Tag Archives: engine

HeadMaster Gasket Kit for Lancer Evolution

20 Sep

Time to do a new headgasket in your Evo? Afraid to see what the dealer charges? Don’t be! And don’t overpay. We have em put together for both the Evo 7/8 and 9’s. These gasket kits are totally complete, and include everything you need to do the job correctly, the first time! Headgasket, cam seals, valvecover gasket, sprak plug seals, grommets, cam seals, intake and exhaust manifold gaskets, downpipe gasket, 02 housing gasket. The whole shebang!

Need a combo with headbolts (stock or ARP), or our awesome Timing Belt Kit, let us know!

Priced from just $239 SHIPPED to all 50 states! Click the picture for details or contact us at z1sales@z1auto.com

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Evo X Stroker Kits

3 May

If you’re looking to step up your game with BIG power for your 4B11T, then you gotta stroke it! We’ve put together these stroker kits using proven, quality parts, taking all the guesswork out of it.

All bring you to 2.5 liters of total displacement. Components include a forged crank (4340 chromoly with 98mm stroke), your choice of rods (H or I beam configuration, and CP forged pistons with your own bore/compression choice. Coating for the pistons can be done at an additional cost. Bearings sold separately.

Prices range from $3090 to $3575 depending on spec and configuration

to order

Opposites Attract

12 Jan

These are new and now ready to go! ATS Japan’s ultra strength magnetic drain bolts for the oil pan, transmission and rear differential of your 350Z/G35!

These bolts are direct replacements for the factory units, and feature very strong 3,500 gauss, neodymium magnet for greater strength and durability. With an adhesion strength of up to 2.8kg, this product removes a greater amount of iron particles, thus extending the life of your vital engine components. The standard magnetic drain bolts tend to lose the magnetic force rapidly in a very high temperature environment. ATS magnetic drain bolts last much longer under the sustained high heat environments of even the hardest core track cars.

Click here to order yours!

Spring has Sprung

26 Apr

Was doing my normal Sunday morning ritual surfing around the net for cool stuff and came across some video excerpts from an awesome documentary on Cosworth engine builds.  It had a pretty minimal number of views and was only posted a month or so ago – “wow, cool” I thought.  Then of course I head over to Eric Hsu’s Blog – Beyond the Dyno. Of course, he had ’em posted (no shit, since he works there!). Anyway, good stuff, worth watching if you’re curious as to how important a valvespring is in the grand scheme of things.

NA is Dead?

19 Aug

All too often on the web, you see guys talking about making big hp on cars through forced induction. Whether it’s a supercharger, turbo, twin charged, etc., there is always someone pushing the envelope here.  But what about good old fashioned NA power?  No boost, no having to inject various concoctions of combustible chemicals to be able to crank the timing – just plain ordinary air? I think it often gets left by the wayside.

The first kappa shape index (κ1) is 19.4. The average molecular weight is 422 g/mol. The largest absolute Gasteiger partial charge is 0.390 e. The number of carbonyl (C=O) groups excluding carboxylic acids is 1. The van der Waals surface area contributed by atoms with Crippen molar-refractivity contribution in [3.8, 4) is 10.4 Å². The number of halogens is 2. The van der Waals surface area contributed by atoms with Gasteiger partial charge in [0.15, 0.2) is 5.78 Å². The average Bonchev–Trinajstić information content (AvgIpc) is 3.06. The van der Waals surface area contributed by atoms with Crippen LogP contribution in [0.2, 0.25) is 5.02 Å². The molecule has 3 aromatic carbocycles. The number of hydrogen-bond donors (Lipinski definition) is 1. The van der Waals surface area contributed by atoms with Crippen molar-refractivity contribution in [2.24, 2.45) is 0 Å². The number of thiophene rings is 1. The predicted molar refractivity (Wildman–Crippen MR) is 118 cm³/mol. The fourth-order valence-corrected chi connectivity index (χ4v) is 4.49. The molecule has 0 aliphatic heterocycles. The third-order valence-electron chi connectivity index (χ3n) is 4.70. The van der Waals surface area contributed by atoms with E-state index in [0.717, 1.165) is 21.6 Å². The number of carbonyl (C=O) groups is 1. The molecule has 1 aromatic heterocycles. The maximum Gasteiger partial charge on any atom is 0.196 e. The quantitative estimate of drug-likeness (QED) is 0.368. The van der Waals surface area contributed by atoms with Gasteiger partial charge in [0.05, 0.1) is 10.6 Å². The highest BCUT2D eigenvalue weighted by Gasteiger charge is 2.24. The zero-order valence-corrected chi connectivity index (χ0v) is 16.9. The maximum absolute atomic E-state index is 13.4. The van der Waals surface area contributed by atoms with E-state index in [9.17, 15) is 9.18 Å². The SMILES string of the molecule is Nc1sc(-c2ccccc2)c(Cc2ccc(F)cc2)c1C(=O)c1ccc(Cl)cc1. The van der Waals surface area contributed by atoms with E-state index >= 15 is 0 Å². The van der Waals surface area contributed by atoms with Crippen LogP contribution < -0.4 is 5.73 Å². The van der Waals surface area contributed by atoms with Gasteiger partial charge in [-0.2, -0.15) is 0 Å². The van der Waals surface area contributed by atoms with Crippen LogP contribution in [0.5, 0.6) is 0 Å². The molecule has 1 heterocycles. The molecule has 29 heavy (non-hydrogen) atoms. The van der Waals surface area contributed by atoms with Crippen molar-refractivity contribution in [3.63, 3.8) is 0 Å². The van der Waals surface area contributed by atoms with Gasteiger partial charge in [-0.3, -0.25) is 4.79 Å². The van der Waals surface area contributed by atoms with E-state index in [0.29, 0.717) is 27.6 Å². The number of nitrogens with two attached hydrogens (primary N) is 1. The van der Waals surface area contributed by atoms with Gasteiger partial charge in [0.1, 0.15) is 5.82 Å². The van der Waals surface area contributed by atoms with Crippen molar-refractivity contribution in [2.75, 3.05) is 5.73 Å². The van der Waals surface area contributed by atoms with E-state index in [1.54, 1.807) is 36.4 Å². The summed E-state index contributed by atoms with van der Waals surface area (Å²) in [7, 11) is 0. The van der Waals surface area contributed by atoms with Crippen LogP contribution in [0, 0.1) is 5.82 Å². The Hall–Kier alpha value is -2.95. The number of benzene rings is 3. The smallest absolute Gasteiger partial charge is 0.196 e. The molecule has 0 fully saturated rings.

I wanted to start a multipiece series on NA tuning, with particular emphasis on what to many people is the pinnacle of an NA setup – the Individual Throttle Body, or in web language, ITB. Let’s just get a basic understanding of what an ITB is and how it works.

As the name implies an Indivdual Throttle Body (ITB) means each cylinder has it’s own dedicated path for the air to reach the combustion chamber.  The bodies are linked together so that they open and close together, thus allowing the engine to ingest the air required for the combustion process.  There are several benefits that an ITB setup can have over a single throttle body.  First and foremost is cylinder balance.  With a single throttle body, you have little to no control over how much air is ingested into the the combustion chamber for each cylinder.  As a result, you end up with air reaching the combustion chambers in varying amounts, at various speeds, which can leave you with cylinders producing different power levels.  The amount this differs of course varies by the application.  With ITB’s there is no sharing of air.  Each cylinder is afforded unlimited air, and through tuning, the user can ensure that each cylinder is ingesting the exact same volume per air, at the exact same velocity. The second benefit is throttle response. With each cylinder now able to ingest it’s own dedicated stream of air, the combustion process starts quicker, and the engine responds faster to throttle inputs.  Furthermore, because you now have individual paths of air vs a large single path, the volume of air and the velocity that can be ingested into the engine as the throttle plate opens is often more than a single throttle body setup allows.  We’ll go into more detail on this last point in a future installment, as well as determining the right manifold design for a particular application, all with real world testing, graphs, videos and dynos!

As best I can tell, the first production car to use both ITB’s and fuel injection was the very rare BMW M1. This car was manufactured from 1978 to 1981, and used a combination of ITB’s and a mechanical fuel injection system developed by Kugelfischer and Bosch.  BMW still uses ITB’s today on their M series engines.

 
 

In the next installment, we’ll look more in depth into various ITB setups as well as design differences, etc. In the meantime, take a look and listen at this clip from Option Video from Japan of a tuned Acura with ITB’s.  If this doesn’t make you fall in love with an automobile, it’s pretty safe to assume you have no soul!